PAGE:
One statement shows the main problem web services like Yahoo’s face on a 24/7 basis: Credibility in safeguarding personal information is of utmost importance.
For a company that really could use some good news for a change, Yahoo has had another pretty rough week. The pioneering search and web services provider, whose home page starts more browser sessions than anybody in the world, revealed Dec. 14 that new security issues had impacted the personal data of more than 1 billion of its users.
This is thought to be the largest and most widespread theft of personal information in the brief history of the internet.The breach is different and twice as large as the hack Yahoo admitted to suffering last September, one the company said happened in 2014–and was at the time the largest breach in the world.
So much for world records.The newly disclosed security intrusion from Dec. 14 apparently took place in 2013 and involved a substantial amount of personal information, including passwords and the answers to security questions. Yahoo is trying to harden all its systems and requiring all its users to change passwords, and it is automatically invalidating the security questions.
Former User: ‘Went Over to My Gmail Account’
In a typical reaction, a Yahoo user interviewed on the street Dec. 14 on Bay Area television news simply said: “How does the Yahoo breach affect me? Simple.
I just went to my Yahoo account, closed it and went over to my Gmail account.”That in one statement shows the main problem web services like Yahoo’s face on a 24/7 basis: Credibility in safeguarding personal information.
To be fair, this could happen to anybody, and it does on a regular basis; the public just doesn’t become aware of all the breaches.Yahoo had agreed earlier this year to sell its core businesses to Verizon Communications for $4.8 billion.
Verizon said that it might seek to renegotiate the terms of the transaction after the first hacking was discovered.
It’s not known how the Dec. 14 hack attack will affect the purchase, which is still in process. No matter what, this news isn’t going to help Yahoo’s side of the negotiation.As one might expect, eWEEK was inundated with reactions from IT folks far and wide after the news broke two days ago.
The self-serving, “I told you so” statements were easily remedied by the delete button.Others are legitimate observations based on industry experience and perspective–information from which Yahoo and others can learn. We include some of the more cogent ones here.Jason Rose, Senior Vice President of Customer Identity Management Provider, Gigya“The biggest casualty is consumer’s loss of trust in Yahoo, which will, ultimately, erode the company’s value for pending acquirer Verizon.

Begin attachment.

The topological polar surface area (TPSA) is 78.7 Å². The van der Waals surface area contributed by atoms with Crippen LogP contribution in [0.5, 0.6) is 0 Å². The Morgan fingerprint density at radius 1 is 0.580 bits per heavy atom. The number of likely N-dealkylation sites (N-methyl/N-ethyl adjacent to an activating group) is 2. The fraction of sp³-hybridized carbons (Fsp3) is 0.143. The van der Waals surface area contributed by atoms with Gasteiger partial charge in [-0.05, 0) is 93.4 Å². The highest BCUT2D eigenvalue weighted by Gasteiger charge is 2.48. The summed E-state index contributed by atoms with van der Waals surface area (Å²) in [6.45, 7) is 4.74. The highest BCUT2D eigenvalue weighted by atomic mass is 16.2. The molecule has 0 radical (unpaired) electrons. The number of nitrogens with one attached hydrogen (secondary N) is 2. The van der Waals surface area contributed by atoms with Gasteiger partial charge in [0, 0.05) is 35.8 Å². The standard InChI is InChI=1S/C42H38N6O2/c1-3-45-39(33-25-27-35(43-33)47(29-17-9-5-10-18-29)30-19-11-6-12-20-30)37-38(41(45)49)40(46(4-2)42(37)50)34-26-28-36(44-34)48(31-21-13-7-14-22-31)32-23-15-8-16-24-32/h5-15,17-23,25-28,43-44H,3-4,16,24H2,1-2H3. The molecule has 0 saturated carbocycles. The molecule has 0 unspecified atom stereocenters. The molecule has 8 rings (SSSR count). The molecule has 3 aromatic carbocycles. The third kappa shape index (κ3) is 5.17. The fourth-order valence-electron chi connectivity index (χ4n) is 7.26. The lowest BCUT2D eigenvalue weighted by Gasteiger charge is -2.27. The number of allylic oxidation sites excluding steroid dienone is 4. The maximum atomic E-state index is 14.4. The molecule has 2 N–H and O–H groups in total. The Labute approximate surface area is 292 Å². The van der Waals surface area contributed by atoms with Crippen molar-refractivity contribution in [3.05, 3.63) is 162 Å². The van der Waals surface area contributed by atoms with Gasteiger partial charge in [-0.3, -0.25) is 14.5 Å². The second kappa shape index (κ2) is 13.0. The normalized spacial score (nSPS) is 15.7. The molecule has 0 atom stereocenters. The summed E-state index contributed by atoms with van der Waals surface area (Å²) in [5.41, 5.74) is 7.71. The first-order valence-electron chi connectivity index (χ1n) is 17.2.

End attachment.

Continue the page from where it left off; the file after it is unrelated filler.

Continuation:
Trust is earned in drips and lost in buckets.
In the online world, customers need to share their identity: email addresses, personal preferences, credit card numbers, etc., in order to connect with the businesses that provide them goods and services.
If customers can’t rely on a business to protect that data, then trust is lost.
In other words, identity is the currency of trust.”James Maude, Senior Software Engineer, Avecto: “One in six people globally have now had their data breached thanks to Yahoo. With a breach on such an unprecedented scale, users should be concerned about how a behemoth of the internet failed to notice this for such a long period of time.
This is especially concerning as recent reports have shown that around this time Yahoo was busy undermining its own security by installing backdoors in their own infrastructure for government agencies.
There is the worrying possibility that this undisclosed backdoor served as cover for the data breaches, as employees deliberately ignored or hid these back channels. “Initial reports suggest that the attackers manipulated cookies, which are normally used to authenticate or track users; however, in this case the attackers changed them to bypass logins without requiring a password. Using this technique, attackers could have logged into accounts at will and monitored them for great lengths of time. With such negligence questions must be asked as to what was going on at Yahoo to allow this to happen.”Craig A. Newman, head of Privacy & Data Security Practice, Patterson Belknap LLP: “Not only is this a big deal in the context of the proposed sale to Verizon, but it raises obvious questions about Yahoo’s overall data security protocols, particularly if 1 billion accounts were hacked more than 3 years ago and we’re just finding out about it now.
Surely, it ups the stakes in the proposed deal and gives Verizon a lot more leverage either to renegotiate the purchase price or walk from the deal. While it also underscores the important of cybersecurity due diligence in an M&A transaction and its direct link to valuation, it begs the broader question of reputational risk and what this is really going to cost in terms of litigation and regulatory investigations.”